What Is Title IX?

Tiger Stadium

Tiger Stadium (Photo credit: Wikipedia)

Title IX (pronounced Title Nine), part of the Education Amendments of 1972, became law on June 23, 1972.


When I was in elementary school, there were sports programs for both boys and girls.

But, by high school, it was the boys’ sports programs, primarily football and basketball, that got all the support of the school, and, apparently, the money.

Girls, except for physical education class, largely dropped out of sports after sixth grade.

Title IX said, “Not so fast, schools.

Where are your competitive sports teams for girls?

And, if you don’t have them, why not?

Girls have an equal right to participate and compete.”

I remember the arguments.

  • Girls aren’t interested in sports.
  • Girls don’t like to compete.
  • The sports events make money for the schools.

It sounds quaint, now.

In the first place, nothing is true of all girls or all boys.

Some girls like to compete in physical activities. Just like some boys don’t.

But, though I never had any daughters, the argument for Title IX that won me over was that girls would not be able to compete in business as well as their male counterparts if they hadn’t had experience in competing, team-building and leadership, experience that was routinely available to boys through sports.

What does Title IX say?

“No person in the United States shall, on the basis of sex, be excluded from participation in, be denied the benefits of, or be subjected to discrimination under any educational program or activity receiving federal financial assistance…”

So, even if schools had to cut some of their less popular sports for boys, as many did, girls couldn’t be excluded from sports, since they were part of the educational curriculum.

Although the intent of its drafters, Representative Edith Green, Representative Patsy Mink, and Bernice Sandler at the University of Maryland, was to level the playing field for women in employment at federally-financed institutions, like schools, sports programs were where the most effect was felt.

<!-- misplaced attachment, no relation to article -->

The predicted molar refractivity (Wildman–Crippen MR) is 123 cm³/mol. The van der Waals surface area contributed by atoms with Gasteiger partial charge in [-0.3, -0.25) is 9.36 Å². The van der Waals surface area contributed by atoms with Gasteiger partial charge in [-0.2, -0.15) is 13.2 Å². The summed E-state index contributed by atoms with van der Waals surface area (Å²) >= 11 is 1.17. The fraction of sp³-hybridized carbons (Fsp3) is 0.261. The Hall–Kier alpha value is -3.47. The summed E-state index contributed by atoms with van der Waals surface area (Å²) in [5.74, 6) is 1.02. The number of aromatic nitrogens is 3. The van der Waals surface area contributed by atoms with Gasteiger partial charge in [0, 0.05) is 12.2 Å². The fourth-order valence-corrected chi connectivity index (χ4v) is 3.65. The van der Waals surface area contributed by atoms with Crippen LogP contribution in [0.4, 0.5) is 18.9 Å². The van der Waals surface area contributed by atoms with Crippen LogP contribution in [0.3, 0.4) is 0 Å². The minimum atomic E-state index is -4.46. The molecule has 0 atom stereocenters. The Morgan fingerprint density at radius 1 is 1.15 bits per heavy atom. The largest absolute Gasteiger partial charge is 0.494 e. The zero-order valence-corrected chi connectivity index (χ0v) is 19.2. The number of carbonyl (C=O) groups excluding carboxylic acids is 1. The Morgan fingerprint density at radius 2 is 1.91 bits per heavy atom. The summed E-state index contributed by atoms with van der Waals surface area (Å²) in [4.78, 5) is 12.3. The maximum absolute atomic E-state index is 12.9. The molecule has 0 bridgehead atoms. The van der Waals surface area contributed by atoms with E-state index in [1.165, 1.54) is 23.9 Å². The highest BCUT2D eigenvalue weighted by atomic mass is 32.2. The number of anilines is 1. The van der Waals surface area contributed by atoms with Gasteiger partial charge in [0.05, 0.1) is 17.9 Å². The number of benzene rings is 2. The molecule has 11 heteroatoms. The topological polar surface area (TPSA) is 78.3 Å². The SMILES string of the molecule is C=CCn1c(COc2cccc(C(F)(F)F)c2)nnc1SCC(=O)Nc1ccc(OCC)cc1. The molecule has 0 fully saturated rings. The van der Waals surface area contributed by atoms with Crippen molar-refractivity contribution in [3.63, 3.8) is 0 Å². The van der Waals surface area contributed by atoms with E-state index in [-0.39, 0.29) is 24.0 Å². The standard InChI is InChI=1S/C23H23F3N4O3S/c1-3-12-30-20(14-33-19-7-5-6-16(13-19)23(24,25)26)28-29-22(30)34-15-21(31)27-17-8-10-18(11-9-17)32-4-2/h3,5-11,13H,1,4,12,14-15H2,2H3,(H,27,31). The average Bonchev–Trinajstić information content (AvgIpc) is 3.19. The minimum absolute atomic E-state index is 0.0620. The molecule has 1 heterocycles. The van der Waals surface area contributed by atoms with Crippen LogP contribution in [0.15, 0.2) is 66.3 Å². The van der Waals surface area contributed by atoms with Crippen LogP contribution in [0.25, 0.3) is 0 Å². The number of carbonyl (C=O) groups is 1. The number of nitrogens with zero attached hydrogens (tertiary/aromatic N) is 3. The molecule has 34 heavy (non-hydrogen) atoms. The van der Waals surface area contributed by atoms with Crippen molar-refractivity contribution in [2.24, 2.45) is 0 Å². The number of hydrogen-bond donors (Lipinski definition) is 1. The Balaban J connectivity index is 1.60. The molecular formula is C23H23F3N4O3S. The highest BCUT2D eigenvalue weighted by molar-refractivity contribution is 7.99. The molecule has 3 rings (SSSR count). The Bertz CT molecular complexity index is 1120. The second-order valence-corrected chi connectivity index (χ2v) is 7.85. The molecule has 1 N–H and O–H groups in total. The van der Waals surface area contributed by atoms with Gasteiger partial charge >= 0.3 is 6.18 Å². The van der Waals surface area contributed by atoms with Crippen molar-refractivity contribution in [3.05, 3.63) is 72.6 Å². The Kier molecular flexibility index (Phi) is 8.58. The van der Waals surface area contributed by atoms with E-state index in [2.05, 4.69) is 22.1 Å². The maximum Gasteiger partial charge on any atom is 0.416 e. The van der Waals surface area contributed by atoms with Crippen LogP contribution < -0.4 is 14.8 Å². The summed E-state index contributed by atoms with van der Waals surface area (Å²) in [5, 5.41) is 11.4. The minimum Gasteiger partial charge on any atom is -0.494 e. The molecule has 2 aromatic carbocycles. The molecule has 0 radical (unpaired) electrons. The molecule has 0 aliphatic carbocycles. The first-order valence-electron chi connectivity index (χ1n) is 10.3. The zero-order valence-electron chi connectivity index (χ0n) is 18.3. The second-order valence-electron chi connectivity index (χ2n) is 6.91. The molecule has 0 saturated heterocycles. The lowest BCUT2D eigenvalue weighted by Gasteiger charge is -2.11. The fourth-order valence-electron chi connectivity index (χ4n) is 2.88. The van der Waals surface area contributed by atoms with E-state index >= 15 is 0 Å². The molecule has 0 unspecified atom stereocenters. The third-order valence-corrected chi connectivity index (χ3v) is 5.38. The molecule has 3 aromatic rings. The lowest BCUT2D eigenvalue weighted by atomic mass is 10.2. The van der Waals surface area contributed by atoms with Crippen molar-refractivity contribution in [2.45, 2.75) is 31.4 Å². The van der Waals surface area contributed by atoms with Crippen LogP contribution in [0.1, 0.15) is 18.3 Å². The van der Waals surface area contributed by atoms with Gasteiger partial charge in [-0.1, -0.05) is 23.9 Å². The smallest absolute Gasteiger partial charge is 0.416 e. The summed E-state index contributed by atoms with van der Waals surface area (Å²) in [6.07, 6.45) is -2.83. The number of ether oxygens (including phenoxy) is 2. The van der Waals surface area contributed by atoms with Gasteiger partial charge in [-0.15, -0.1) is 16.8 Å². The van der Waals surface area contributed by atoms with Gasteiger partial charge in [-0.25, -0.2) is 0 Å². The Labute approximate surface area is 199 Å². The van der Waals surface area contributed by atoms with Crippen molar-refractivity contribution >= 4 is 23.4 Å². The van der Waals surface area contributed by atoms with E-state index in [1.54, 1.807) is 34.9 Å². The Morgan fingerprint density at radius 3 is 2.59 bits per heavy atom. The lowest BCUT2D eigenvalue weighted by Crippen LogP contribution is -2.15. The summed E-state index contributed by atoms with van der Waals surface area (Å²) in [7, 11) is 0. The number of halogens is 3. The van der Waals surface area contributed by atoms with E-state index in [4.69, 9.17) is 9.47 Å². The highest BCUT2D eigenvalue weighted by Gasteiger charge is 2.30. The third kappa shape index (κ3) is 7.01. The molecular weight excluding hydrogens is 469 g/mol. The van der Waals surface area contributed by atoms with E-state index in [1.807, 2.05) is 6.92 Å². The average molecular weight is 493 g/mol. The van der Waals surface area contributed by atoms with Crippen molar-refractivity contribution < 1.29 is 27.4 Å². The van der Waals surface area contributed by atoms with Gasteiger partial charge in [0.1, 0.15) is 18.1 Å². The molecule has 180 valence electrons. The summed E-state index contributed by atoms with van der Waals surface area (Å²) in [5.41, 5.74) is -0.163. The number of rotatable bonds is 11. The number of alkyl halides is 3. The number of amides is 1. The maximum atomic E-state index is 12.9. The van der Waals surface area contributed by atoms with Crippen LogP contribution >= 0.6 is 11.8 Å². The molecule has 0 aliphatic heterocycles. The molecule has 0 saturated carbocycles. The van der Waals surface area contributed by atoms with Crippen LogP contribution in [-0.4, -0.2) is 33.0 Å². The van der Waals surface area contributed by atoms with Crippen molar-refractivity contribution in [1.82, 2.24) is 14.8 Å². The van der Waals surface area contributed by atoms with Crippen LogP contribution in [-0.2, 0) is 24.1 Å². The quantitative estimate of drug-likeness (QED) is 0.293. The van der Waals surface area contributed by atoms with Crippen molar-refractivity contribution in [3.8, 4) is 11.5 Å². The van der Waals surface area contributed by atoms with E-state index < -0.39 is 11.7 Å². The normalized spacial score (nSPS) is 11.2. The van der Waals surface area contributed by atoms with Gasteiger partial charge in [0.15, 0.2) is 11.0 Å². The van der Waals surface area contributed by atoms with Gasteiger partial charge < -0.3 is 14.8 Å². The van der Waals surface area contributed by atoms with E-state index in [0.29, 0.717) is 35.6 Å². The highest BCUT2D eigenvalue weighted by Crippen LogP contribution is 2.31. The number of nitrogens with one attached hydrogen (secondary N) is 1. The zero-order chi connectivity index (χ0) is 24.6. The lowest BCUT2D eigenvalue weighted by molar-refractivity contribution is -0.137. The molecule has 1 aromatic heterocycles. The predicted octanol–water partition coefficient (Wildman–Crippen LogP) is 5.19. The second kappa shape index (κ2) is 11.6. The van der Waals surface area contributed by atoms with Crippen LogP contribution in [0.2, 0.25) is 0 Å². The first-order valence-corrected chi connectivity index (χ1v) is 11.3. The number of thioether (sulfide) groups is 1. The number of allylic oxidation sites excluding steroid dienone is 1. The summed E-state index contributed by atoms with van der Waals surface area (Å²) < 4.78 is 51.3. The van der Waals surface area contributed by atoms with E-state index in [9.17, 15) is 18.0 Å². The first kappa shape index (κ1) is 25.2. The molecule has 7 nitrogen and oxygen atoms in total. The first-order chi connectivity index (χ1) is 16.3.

Senator Birch Bayh introduced Title IX to the Senate.

He was also active in trying to pass the Equal Rights Amendment, barring discrimination of women in the workplace, but especially in schools.

“We are all familiar with the stereotype of women as pretty things who go to college to find a husband, go on to graduate school because they want a more interesting husband…and never work again.”

“The desire of many schools not to waste a ‘man’s place’ on a woman stems from such stereotyped notions.”

“But the facts absolutely contradict these myths about the ‘weaker sex’ and it is time to change our operating assumptions.”

Senator John Tower, from Texas, home to a solid tradition of high school football, tried to get the Act amended in 1974 to exclude revenue-producing sports.

His amendment was rejected, but a softer Javits amendment was adopted to include “reasonable provisions considering the nature of particular sports.”

Eventually, the courts ruled that any school receiving any federal assistance, direct or indirect, had to comply with Title IX.

Only gender-specific activities, like Girl Scouts and Boy Scouts, and social clubs, like fraternities and sororities, were excluded.

Included are band, science and math education and access to health care and dormitories.

It also banned discrimination based on pregnancy, parenthood or marital status.

Schools tested compliance rules in the courts.

Louisiana State University changed their policies after a court ruling when they had denied funding for a women’s volleyball team to go to a tournament in Hawaii the same year the men’s basketball team traveled to a tournament.

Since Title IX, nine times more women are participating in high school sports and four and-a-half times more are participating in college sports.

At the same time, many schools have dropped sports that used to be open only to men:

  • Cross-country
  • Indoor track
  • Golf
  • Tennis
  • Rowing
  • Outdoor track
  • Swimming
  • Wrestling

In high school, my son ran cross-country on a co-ed team.

Did you have daughters that benefited from Title IX?

Were there any sports you would like to have joined if you’d been encouraged?

What are your granddaughters’ favorite sports?

To you and encouraging your grandchildren to enjoy a lifetime of healthy activity.


Carol Covin, Granny-Guru

Author, “Who Gets to Name Grandma? The Wisdom of Mothers and Grandmothers


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